A Week In Maine On A $101,000 Joint Income

Welcome to Money Diaries, where we are tackling the ever-present taboo that is money. We’re asking real people how they spend their hard-earned money during a seven-day period — and we’re tracking every last dollar.

Today: a semi-retired educator who has a joint income of $101,000 per year and spends some of her money this week on a Roku TV.

Occupation: Semi-Retired Educator and Beverage Cart Attendant
Industry: Higher Education/Customer Service
Age: 37
Location: Maine
My Salary: $35,000 (I make $20,000 a year from teaching part-time. I also make $70 a week from May through September plus about $500-700 a week in cash tips from my second job. I make about $200/month in side gigs.)
My Husband’s Salary: $28,000 (he is paid by the project as a handyman and makes roughly this amount over a year)
Yearly Rental Income: $38,000
Net Worth: $750,000 (house/rental property and savings minus debt)
Debt: $220,000 on our mortgage, $48,000 on our home equity loan, $10,000 on our car
Paycheck Amount (My husband gets paid per project; I get paid bi-weekly. We are paid 1x/month for the rental property.): $3,416/month joint from all of our jobs and roughly $4,616 from our rental property
Pronouns: She/her

Monthly Expenses
Mortgage: $2,400 for both the house and apartment, all of which is paid by our rental income
Home Equity Loan: $306
Car Payment: $250
Hulu/Spotify: $11
Auto Insurance: $46
Electric: $100
Cell Phones: $119
Health Insurance: $592
Clothing Rental: $92
Savings: $300

Was there an expectation for you to attend higher education? Did you participate in any form of higher education? If yes, how did you pay for it?
Yes, absolutely there was an expectation or even a requirement to go to college. I did not want to attend college, but my parents told me I couldn’t live with them after high school if I didn’t attend higher education, so I went. They paid in full for my schooling. There was also an expectation to attend graduate school and they paid for that as well. My dad grew up in poverty and saw his education as his ticket out, which is why he prioritized education for me and my sisters.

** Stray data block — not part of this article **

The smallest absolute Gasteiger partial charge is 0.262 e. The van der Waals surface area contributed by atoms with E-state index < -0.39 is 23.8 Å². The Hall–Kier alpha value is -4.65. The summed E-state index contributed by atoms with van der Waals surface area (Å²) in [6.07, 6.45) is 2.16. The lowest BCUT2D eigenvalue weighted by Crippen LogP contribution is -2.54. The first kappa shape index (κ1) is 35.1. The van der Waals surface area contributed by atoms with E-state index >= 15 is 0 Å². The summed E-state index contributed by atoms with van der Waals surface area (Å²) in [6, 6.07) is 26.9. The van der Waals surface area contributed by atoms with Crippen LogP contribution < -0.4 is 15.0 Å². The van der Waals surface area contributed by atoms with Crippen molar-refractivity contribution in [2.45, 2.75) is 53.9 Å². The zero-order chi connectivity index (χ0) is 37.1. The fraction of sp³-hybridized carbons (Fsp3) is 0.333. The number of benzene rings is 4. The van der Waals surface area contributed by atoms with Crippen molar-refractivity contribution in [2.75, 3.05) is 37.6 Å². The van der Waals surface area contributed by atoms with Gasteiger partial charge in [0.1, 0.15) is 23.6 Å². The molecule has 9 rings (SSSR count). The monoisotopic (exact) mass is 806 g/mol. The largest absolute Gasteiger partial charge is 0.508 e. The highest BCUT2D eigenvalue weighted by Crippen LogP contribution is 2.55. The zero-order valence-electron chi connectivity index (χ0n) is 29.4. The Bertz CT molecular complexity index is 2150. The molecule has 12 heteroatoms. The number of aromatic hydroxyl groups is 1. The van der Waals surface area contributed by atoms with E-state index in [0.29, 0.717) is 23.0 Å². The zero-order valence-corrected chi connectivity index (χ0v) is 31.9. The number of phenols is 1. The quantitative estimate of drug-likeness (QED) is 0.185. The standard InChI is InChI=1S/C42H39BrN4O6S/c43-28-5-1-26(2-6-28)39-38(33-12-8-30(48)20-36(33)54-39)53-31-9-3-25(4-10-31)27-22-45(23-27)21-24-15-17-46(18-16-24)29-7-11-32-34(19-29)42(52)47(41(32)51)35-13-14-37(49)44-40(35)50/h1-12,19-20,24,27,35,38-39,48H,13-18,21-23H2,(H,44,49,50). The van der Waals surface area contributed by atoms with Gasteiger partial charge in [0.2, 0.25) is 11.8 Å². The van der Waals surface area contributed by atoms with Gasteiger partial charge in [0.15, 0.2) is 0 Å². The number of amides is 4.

Growing up, what kind of conversations did you have about money? Did your parent/guardian(s) educate you about finances?
My parents constantly told us stories of how poor they were growing up and when they first got married. Eventually, when I was in high school, my parents moved us to a huge, expensive house, and I was shocked that we could afford it. I never knew how much money my parents actually had or what they could or could not afford, but I knew my parents felt grateful for their position, so I did, too. My parents did tell us basics like find a job you love, work hard, and don’t buy anything that you can’t afford in cash. (In other words, don’t get into debt.)

What was your first job and why did you get it?
By high school, we lived in a wealthy area and my parents couldn’t stand some of the entitlement they saw in my new friends. My friends did not work and seemed to have plenty of their parents’ money to spend every weekend. While my family was well-off, my parents did not want to spoil me too much and would give me $5 a week for spending money after I completed my chores. I got my first job as a summer camp counselor so I could have spending money.

Did you worry about money growing up?
Not really. As often as my parents talked to us about their past living in poverty, they also harped on the idea that their hard work and good decisions got us into a better position. (I now know that privilege played a role as well.) I grew up knowing we were in a good position financially and that we could make it work if we lost it all since my parents had experience overcoming financial obstacles.

Do you worry about money now?
No. I am a huge planner when it comes to money and I have several spreadsheets that I enjoy updating weekly. I believe that you can worry or you can plan, so I’d rather choose the latter. I know where all of our money is coming from, our expenses, our goals, etc. Not to mention that if an unexpected issue came up, we could go back to working full time.